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Different ways of doing dictation


Dictation can be described as a technique where pupils hear some spoken material, hold it in their memory for a short time, then write down what they heard.

It is one of the ancient crafts of language teaching. L G Kelly, in his 1969 book 25 Centuries of Language Teaching traces it back to at least the early middle ages. The Direct Methodists (progressives of their day) from the turn of the twentieth century valued it (Sweet, Passy).

Some like it, some hate it. Some accuse it of being boring and uncommunicative, a relic of the past when grammar-translation ruled the world; others argue that it has a valuable place, reinforcing phonological memory, improving grammar, spelling and listening skills. Over the years it has fallen out of fashion (particularly with rise of audio-lingualism and communicative language teaching), then seen a recent revival with MFL and EFL teachers around the world having their students walking around the classroom doing "running dictations". It's as if teachers see a value in dictation but try to make it less boring for them and the pupils.

What it is actually for? Is it primarily about building listening skills or improving grammar and spelling? The answer is no doubt that it achieves both and that, if done in moderation, is a valuable tool in the language teacher's kit.

Let's not forget too that it is a low-preparation task (which does not make it a poor one - it is easy for teachers to think that minimal prep =laziness and that the task is therefore less valuable). It may also be worth noting that transcription is also recommended in the latest version of the DfE's national curriculum for MFL. At Key Stage 3 pupils should "transcribe words and short sentences that they hear with increasing accuracy."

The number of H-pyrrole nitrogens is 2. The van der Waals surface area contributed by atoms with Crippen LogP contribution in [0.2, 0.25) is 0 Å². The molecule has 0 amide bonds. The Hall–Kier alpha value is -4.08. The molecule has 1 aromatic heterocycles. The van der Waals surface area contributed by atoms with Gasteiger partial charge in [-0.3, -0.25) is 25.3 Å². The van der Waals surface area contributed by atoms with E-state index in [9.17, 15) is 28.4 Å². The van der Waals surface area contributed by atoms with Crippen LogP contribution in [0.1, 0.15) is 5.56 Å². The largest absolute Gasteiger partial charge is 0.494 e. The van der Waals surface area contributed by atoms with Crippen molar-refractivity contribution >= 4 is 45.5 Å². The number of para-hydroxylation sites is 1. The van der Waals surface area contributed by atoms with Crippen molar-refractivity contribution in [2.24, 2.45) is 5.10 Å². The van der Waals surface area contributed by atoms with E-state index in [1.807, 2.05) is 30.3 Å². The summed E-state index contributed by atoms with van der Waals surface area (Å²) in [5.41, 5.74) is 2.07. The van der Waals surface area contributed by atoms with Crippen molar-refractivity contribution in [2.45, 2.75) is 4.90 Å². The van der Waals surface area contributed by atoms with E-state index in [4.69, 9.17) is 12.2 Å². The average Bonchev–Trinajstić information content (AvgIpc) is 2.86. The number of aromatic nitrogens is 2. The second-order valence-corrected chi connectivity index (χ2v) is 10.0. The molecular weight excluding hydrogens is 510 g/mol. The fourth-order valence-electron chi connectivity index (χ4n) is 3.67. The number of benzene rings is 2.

The advantages of dictation

I can't do much better than Ruth Montalvan who offers a comprehensive list of possible advantages. I have highlighted a few significant points. I also have doubts about one or two! Do you?

1. Dictation can help develop all four language skills in an integrative way.
2. As students develop their aural comprehension of meaning and also of the relationship among segments of language, they are learning grammar.
3. Dictation helps to develop short-term memory. Students practise retaining meaningful phrases or whole sentences before writing them down.
4. Practice in careful listening to dictation will be useful later on in note-taking exercises.
5. Correcting dictation can lead to oral communication.
6. Dictation can serve as an excellent review exercise.
7. Dictation is psychologically powerful and challenging.
8. Dictation fosters unconscious thinking in the new language.
9. If the students do well, dictation is motivating.
10. Dictation involves the whole class, no matter how large it is.